Up and Down - Woody and Slim's New Glarus 200k
It has been a long year since the last post. During that period, as with all of life, there have been ups and downs. I've come to recently appreciate all the good and bad we do for ourselves as well as what comes by through sheer luck. A month or so ago, I got a facebook lookup from someone who knew me in grade school. After the standard "how has the last 40 years been for you" discourse, I gave her a link to this blog.I got a message the next day, "I stayed up way too late reading this – I had no idea what randonneuring was". It got me thinking about this blog and how long it had been since it was updated.
Then about 3 weeks ago, I finished my 20th Super Randonneur Series. That's a lot of miles.All 4 rides were in special states, Florida, Arizona, California and Wisconsin, on purpose because I thought my 20th should be something special. It got me reflecting of nearly 10 years in the sport. All the people I have known and ridden with, many of who have departed my life on to, hopefully, bigger and better things.
I also had an email chain with someone that I have super respected for many years but never truly met in person. We both agreed that as many years and accomplishments that we had, we both had the nagging feeling that we are nothing but "imposters" in the sport. Not fast or beautiful and perhaps always on the verge of some kind of disaster that everyone else would surely be immune to. In many ways, the new "me" is always marked by lack of confidence, that nagging internal voice that says "you shouldn't try". Fortunately, I've always had another voice that inevitably shouts it down. Such was the case a couple of weeks ago, when forces aligned and I made the biggest leap of faith since the accident. Sometimes the path of most resistance has a lot to teach. But more about that later.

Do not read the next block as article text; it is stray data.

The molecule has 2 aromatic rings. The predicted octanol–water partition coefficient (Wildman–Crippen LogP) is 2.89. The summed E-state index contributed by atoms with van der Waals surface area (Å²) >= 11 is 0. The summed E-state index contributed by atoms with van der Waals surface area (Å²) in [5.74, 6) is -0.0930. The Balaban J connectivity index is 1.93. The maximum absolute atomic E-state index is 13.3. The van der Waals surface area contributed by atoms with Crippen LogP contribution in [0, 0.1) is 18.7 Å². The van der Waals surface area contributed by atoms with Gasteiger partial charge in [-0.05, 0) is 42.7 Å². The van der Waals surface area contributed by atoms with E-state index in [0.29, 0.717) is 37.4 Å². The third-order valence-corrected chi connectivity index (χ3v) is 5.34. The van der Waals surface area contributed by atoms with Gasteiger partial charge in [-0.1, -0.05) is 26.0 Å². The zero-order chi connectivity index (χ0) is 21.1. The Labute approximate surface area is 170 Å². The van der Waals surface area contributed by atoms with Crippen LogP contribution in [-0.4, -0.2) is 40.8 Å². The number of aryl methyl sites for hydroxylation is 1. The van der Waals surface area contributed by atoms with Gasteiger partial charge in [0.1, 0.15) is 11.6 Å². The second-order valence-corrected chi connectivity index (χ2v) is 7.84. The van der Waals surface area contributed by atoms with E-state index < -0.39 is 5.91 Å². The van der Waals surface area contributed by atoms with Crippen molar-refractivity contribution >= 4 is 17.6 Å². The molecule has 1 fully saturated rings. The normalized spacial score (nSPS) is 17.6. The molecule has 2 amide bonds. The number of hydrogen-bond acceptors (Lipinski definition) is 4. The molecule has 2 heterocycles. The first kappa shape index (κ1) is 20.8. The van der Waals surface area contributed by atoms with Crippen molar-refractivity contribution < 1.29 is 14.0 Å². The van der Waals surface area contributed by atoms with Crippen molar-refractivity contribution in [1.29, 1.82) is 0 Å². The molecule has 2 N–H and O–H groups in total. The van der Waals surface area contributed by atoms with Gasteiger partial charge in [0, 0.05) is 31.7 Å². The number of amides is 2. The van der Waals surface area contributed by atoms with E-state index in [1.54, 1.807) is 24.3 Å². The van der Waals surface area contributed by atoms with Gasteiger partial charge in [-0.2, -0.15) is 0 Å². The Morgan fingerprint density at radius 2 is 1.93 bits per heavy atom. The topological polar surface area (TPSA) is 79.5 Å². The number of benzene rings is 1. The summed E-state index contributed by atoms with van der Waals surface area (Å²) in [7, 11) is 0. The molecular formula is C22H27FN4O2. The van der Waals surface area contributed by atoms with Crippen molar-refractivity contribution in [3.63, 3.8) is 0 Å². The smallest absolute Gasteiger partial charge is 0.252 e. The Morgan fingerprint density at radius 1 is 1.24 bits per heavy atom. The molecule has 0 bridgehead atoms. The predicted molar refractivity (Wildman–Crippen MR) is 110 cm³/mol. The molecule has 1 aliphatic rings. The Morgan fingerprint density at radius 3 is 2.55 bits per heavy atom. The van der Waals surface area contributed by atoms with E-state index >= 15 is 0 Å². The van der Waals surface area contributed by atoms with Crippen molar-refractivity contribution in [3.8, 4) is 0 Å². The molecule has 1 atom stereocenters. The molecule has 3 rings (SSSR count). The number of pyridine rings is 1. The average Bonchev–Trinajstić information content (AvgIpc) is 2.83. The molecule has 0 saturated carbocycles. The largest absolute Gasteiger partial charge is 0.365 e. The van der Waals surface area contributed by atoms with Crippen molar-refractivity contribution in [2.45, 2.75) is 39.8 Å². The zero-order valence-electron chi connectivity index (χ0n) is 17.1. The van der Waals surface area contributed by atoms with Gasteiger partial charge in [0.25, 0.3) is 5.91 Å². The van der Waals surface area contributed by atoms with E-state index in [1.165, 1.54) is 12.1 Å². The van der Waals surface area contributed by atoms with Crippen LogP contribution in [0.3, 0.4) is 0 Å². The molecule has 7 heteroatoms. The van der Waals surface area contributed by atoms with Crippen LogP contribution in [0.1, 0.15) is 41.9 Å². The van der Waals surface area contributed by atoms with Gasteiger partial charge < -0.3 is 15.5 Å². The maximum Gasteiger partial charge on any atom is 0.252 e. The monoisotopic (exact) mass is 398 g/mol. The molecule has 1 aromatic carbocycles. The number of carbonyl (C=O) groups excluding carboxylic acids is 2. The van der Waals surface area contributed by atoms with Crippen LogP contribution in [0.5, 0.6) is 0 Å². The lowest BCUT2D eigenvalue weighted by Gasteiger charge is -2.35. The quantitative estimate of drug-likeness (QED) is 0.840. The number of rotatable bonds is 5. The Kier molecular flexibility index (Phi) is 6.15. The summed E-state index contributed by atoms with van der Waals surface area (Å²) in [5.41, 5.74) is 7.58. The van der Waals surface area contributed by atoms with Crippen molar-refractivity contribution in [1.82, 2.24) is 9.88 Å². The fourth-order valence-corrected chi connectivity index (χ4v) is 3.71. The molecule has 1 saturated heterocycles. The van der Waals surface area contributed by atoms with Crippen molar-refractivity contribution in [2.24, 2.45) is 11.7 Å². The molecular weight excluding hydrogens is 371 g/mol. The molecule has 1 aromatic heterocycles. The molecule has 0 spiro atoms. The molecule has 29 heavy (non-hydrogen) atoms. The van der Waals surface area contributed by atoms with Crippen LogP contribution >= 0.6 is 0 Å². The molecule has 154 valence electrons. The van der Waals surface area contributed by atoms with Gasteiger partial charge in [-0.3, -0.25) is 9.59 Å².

This was supposed to be a "shakedown" ride for some changes in the Jester. It wound up being a real mental test and I think I might have made some friends along the way. For those that don't know, I'm the RBA of Chicago.I live 300 miles from the start of most of the rides I run. That means massive planning every time and about 10 hours in the car for every ride. This ride was in a new location (necessitated by the fact that no one should pay $160 a night for a Super 8 in rural Wisconsin). I arrived after a full day of work at about 8:45 pm at the new local in Whitewater, Wisconsin, having pre-driven a few select chunks of the route on the way down. Of course my reservation was lost and the hotel was full.
In a panic, I walked out and started searching. I wound up in a strange Bates Motel look-alike outside town. I had to be back at the original hotel at 5:00 am to check in and kick off the 400k (also running that day only an hour earlier). With no extra time to fiddle, I slept in my clothes for about 3 hours. I woke up at 4:30 to pouring rain. I got coffee and some milk at a gas station and went to check everyone in. Half the 400k riders bailed on the ride, one without even saying anything who decided to go ride with another club. So as soon as the 400k was off, I ran in the bathroom, put on cycling gear and grabbed the Jester out of the car. The front brake was hosed so I vainly tried to open it up – I went with "good enough". There were 10 people on the 200k and everyone showed up including an unexpected day of registration with an "International Randonneurs" membership card from 1998 – a serious collectors item.
We all started right on time at 7:00 am with no rain in sight. Happy day. I was riding with my friend Greg Wood (the Woody of the ride name). We had put the route together the previous year and I hadn't seen him in ages. Of course, we were downed by a flat tire and I stayed back for a fast change. First control was at only 15 miles – I hadn't had breakfast or gotten any water so we had a 15 minute stop for an egg sandwich and serious tanking of resources before the 47 mile stretch to New Glarus. And Greg readjusted my brake which had been on for the first 15 miles. He had a second flat on the way out of town – go figure. Now we were to be a pair for the entire ride since one of us was out of tubes.